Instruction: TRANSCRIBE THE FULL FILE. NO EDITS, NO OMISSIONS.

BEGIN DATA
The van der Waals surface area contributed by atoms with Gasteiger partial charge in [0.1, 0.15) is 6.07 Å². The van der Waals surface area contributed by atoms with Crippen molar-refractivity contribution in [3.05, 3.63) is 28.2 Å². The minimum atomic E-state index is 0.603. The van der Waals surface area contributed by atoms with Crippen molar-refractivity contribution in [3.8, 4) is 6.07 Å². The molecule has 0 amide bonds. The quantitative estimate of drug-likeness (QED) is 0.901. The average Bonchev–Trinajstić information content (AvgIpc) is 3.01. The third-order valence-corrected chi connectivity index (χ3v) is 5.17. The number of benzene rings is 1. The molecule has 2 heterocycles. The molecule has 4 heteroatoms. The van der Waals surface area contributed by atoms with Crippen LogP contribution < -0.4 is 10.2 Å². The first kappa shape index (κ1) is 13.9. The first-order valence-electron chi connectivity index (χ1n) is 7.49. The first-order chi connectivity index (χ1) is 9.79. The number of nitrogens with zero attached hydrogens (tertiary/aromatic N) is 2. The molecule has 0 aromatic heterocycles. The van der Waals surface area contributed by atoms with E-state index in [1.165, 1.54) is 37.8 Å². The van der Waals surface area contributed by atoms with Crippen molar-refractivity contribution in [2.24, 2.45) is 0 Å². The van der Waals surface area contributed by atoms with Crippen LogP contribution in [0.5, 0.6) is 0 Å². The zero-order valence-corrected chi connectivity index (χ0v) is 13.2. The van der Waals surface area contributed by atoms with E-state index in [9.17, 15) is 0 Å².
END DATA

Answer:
The van der Waals surface area contributed by atoms with Gasteiger partial charge in [0.1, 0.15) is 6.07 Å². The van der Waals surface area contributed by atoms with Crippen molar-refractivity contribution in [3.05, 3.63) is 28.2 Å². The minimum atomic E-state index is 0.603. The van der Waals surface area contributed by atoms with Crippen molar-refractivity contribution in [3.8, 4) is 6.07 Å². The molecule has 0 amide bonds. The quantitative estimate of drug-likeness (QED) is 0.901. The average Bonchev–Trinajstić information content (AvgIpc) is 3.01. The third-order valence-corrected chi connectivity index (χ3v) is 5.17. The number of benzene rings is 1. The molecule has 2 heterocycles. The molecule has 4 heteroatoms. The van der Waals surface area contributed by atoms with Crippen LogP contribution < -0.4 is 10.2 Å². The first kappa shape index (κ1) is 13.9. The first-order valence-electron chi connectivity index (χ1n) is 7.49. The first-order chi connectivity index (χ1) is 9.79. The number of nitrogens with zero attached hydrogens (tertiary/aromatic N) is 2. The molecule has 0 aromatic heterocycles. The van der Waals surface area contributed by atoms with E-state index in [1.165, 1.54) is 37.8 Å². The van der Waals surface area contributed by atoms with Crippen molar-refractivity contribution in [2.24, 2.45) is 0 Å². The van der Waals surface area contributed by atoms with Crippen LogP contribution in [0.5, 0.6) is 0 Å². The zero-order valence-corrected chi connectivity index (χ0v) is 13.2. The van der Waals surface area contributed by atoms with E-state index in [9.17, 15) is 0 Å².